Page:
The E-Journal of Solidarity, Sustainability, and Nonviolence

            Vol. 4, No. 12, December 2008
            Luis T. Gutierrez, Editor

Home Page
Current Issue Page 1


Editor's Note: Poverty is making life miserable for millions. Terrorist violence is increasing in geographically random patterns. The planet's ecological balances are in peril. And now, a financial crisis has erupted, starting in Wall Street and spreading to the entire world practically overnight. The invited paper this month, by Ghassan Karam of Pace University, focuses on the interactions between economic development, environmental stewardship, and the pervasive process of globalization. Sustainable development entails development that is socially and ecologically responsible, and can no longer be a local or national undertaking. The "global village" is a fact, and will continue to be so in the foreseeable future. But human behavior and human decisions actually determine whether or not globalization is conducive to social and environmental justice throughout the entire "village." Let us hope that due consideration of the common good prevails in the process of resolving the current financial crisis.

Global Capital and Delocalization

By Ghassan Karam

Published in Ya Libnan, Beirut, Lebanon, 27 November 2008


Ideological celebration of so-called globalization is in reality the swan song of our historical system - Immanuel Wallerstein.

In Epilogue II of War and Peace, which often goes unread, Tolstoy berates modern Historians who “ought to be studying not the manifestations of power but the causes which create power” if they are to provide a “description of the flux of humanity and of peoples”. Alas they act “like a deaf man answering questions no one has put to him.” This serious methodological defect highlighted by Tolstoy over a hundred and fifty years ago is still often committed not only by historians but by many of their colleagues in the social sciences. The results of such flawed cognitive processes dominate the field of Economic Development, Environmental Studies and what passes for analysis in the ubiquitous phenomenon of Globalization to name just three areas.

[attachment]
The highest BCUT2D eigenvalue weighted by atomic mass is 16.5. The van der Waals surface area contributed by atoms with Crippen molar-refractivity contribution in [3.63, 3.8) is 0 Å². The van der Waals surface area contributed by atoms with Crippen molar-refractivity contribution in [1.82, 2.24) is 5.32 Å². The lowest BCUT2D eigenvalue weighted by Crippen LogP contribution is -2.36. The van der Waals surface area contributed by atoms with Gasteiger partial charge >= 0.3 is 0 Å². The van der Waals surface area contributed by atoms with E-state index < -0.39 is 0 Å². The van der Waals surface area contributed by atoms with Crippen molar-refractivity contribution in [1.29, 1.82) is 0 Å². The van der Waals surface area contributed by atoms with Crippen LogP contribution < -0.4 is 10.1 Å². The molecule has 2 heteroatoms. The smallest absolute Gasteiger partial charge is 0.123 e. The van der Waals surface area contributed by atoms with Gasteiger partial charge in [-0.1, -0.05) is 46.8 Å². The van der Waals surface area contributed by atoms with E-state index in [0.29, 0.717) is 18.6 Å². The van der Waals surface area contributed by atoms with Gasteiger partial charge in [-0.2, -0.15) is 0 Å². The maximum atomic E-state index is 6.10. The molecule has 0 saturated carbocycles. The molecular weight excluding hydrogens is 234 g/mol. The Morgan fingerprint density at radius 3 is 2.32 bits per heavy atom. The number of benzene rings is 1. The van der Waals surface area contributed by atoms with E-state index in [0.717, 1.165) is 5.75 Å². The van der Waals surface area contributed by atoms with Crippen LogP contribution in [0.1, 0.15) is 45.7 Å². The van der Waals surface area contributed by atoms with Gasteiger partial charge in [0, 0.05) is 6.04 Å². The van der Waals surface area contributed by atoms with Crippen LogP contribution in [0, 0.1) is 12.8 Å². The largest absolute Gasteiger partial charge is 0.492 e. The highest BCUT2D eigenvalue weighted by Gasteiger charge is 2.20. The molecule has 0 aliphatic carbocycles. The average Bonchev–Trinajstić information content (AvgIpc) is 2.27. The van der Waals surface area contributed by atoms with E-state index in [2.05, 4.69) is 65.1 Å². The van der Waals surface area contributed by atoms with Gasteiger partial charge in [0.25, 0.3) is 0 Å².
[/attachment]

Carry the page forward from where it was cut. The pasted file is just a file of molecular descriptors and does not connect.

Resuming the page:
One illustration of the shortcomings of such models can be seen clearly in the efforts of The Group of Industrialized Countries, G 8 to deal with the ever spiraling level of poverty and deprivation on the African continent. The G 8 decided in 2005 to stem this downward cycle by lending its strong approval to the UK’s “Commission for Africa” plan spearheaded by the then Chancellor of the Exchequer Gordon Brown and the support of the PM Tony Blair in addition to the rather lukewarm support of the US administration. Fundamentally, the plan was based around the idea that a write off of the debt of the countries in question is the prescription for leading these countries out of poverty and dependency. Unfortunately, this scheme of increased money grants has been tried before with dire results. The level of sincerity of the G8 nations is not questioned; their ability to differentiate between “manifestations” and “causes” is. There is no doubt that if an individual/country/institution has a lighter burden of financial liabilities, then they would be better of temporarily. But if the initial conditions that resulted in the debt in the first place have not been removed, then do we have any right to expect a different outcome the next time around? Of course not. Since it is safe to assume that neither countries nor individuals within countries will freely choose to live under inhumane conditions of deprivation, misery and squalor, then such outcomes are imposed on the unlucky recipients by a set of rules that demand such outcomes. Outcomes do not just happen; they are dictated by the prevailing social, economic and political structure; by the mode of production. Outcomes change only if we make changes to the world system.